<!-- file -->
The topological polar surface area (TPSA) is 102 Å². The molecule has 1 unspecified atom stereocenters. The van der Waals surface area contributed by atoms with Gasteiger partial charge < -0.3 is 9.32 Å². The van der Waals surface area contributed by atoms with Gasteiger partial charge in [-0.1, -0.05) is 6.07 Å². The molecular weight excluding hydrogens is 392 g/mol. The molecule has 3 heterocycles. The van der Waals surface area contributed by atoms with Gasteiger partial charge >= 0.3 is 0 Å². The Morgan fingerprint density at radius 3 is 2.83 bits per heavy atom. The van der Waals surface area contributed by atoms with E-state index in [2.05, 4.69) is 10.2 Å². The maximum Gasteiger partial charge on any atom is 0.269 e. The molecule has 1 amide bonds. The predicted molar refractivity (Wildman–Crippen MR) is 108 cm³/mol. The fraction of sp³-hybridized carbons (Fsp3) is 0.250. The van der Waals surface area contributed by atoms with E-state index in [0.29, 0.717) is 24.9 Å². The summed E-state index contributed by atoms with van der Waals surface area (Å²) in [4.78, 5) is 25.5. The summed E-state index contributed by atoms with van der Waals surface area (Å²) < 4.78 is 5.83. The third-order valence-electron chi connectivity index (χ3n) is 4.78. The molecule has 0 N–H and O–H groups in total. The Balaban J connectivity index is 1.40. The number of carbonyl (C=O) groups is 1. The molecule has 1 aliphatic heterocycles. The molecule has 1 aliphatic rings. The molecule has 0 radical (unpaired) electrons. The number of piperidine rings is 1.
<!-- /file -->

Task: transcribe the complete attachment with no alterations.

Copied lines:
The topological polar surface area (TPSA) is 102 Å². The molecule has 1 unspecified atom stereocenters. The van der Waals surface area contributed by atoms with Gasteiger partial charge < -0.3 is 9.32 Å². The van der Waals surface area contributed by atoms with Gasteiger partial charge in [-0.1, -0.05) is 6.07 Å². The molecular weight excluding hydrogens is 392 g/mol. The molecule has 3 heterocycles. The van der Waals surface area contributed by atoms with Gasteiger partial charge >= 0.3 is 0 Å². The Morgan fingerprint density at radius 3 is 2.83 bits per heavy atom. The van der Waals surface area contributed by atoms with E-state index in [2.05, 4.69) is 10.2 Å². The maximum Gasteiger partial charge on any atom is 0.269 e. The molecule has 1 amide bonds. The predicted molar refractivity (Wildman–Crippen MR) is 108 cm³/mol. The fraction of sp³-hybridized carbons (Fsp3) is 0.250. The van der Waals surface area contributed by atoms with E-state index in [0.29, 0.717) is 24.9 Å². The summed E-state index contributed by atoms with van der Waals surface area (Å²) in [4.78, 5) is 25.5. The summed E-state index contributed by atoms with van der Waals surface area (Å²) < 4.78 is 5.83. The third-order valence-electron chi connectivity index (χ3n) is 4.78. The molecule has 0 N–H and O–H groups in total. The Balaban J connectivity index is 1.40. The number of carbonyl (C=O) groups is 1. The molecule has 1 aliphatic heterocycles. The molecule has 1 aliphatic rings. The molecule has 0 radical (unpaired) electrons. The number of piperidine rings is 1.